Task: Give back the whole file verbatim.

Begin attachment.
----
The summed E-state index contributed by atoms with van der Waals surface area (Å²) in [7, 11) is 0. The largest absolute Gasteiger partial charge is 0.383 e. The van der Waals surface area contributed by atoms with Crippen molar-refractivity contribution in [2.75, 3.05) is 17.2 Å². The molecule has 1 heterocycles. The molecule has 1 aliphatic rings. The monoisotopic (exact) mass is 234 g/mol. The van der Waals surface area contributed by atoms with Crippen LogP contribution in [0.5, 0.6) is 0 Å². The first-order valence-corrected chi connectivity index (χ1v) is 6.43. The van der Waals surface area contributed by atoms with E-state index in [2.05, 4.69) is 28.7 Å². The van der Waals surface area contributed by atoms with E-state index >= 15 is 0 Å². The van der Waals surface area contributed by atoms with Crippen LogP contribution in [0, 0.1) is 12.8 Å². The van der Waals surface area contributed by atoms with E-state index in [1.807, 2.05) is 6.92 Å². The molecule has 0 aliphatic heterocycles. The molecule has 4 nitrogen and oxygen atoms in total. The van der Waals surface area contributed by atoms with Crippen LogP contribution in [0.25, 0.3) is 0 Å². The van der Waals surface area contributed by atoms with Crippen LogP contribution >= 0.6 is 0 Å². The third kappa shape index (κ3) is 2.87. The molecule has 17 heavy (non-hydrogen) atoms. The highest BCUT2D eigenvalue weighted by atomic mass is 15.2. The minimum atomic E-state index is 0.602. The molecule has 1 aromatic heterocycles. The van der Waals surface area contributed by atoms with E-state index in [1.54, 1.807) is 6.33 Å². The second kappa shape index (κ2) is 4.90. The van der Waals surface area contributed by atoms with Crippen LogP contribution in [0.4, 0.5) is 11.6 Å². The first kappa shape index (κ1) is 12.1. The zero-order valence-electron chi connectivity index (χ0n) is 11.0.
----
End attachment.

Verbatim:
The summed E-state index contributed by atoms with van der Waals surface area (Å²) in [7, 11) is 0. The largest absolute Gasteiger partial charge is 0.383 e. The van der Waals surface area contributed by atoms with Crippen molar-refractivity contribution in [2.75, 3.05) is 17.2 Å². The molecule has 1 heterocycles. The molecule has 1 aliphatic rings. The monoisotopic (exact) mass is 234 g/mol. The van der Waals surface area contributed by atoms with Crippen LogP contribution in [0.5, 0.6) is 0 Å². The first-order valence-corrected chi connectivity index (χ1v) is 6.43. The van der Waals surface area contributed by atoms with E-state index in [2.05, 4.69) is 28.7 Å². The van der Waals surface area contributed by atoms with E-state index >= 15 is 0 Å². The van der Waals surface area contributed by atoms with Crippen LogP contribution in [0, 0.1) is 12.8 Å². The van der Waals surface area contributed by atoms with E-state index in [1.807, 2.05) is 6.92 Å². The molecule has 0 aliphatic heterocycles. The molecule has 4 nitrogen and oxygen atoms in total. The van der Waals surface area contributed by atoms with Crippen LogP contribution in [0.25, 0.3) is 0 Å². The van der Waals surface area contributed by atoms with Crippen LogP contribution >= 0.6 is 0 Å². The third kappa shape index (κ3) is 2.87. The molecule has 17 heavy (non-hydrogen) atoms. The highest BCUT2D eigenvalue weighted by atomic mass is 15.2. The minimum atomic E-state index is 0.602. The molecule has 1 aromatic heterocycles. The van der Waals surface area contributed by atoms with E-state index in [1.54, 1.807) is 6.33 Å². The second kappa shape index (κ2) is 4.90. The van der Waals surface area contributed by atoms with Crippen LogP contribution in [0.4, 0.5) is 11.6 Å². The first kappa shape index (κ1) is 12.1. The zero-order valence-electron chi connectivity index (χ0n) is 11.0.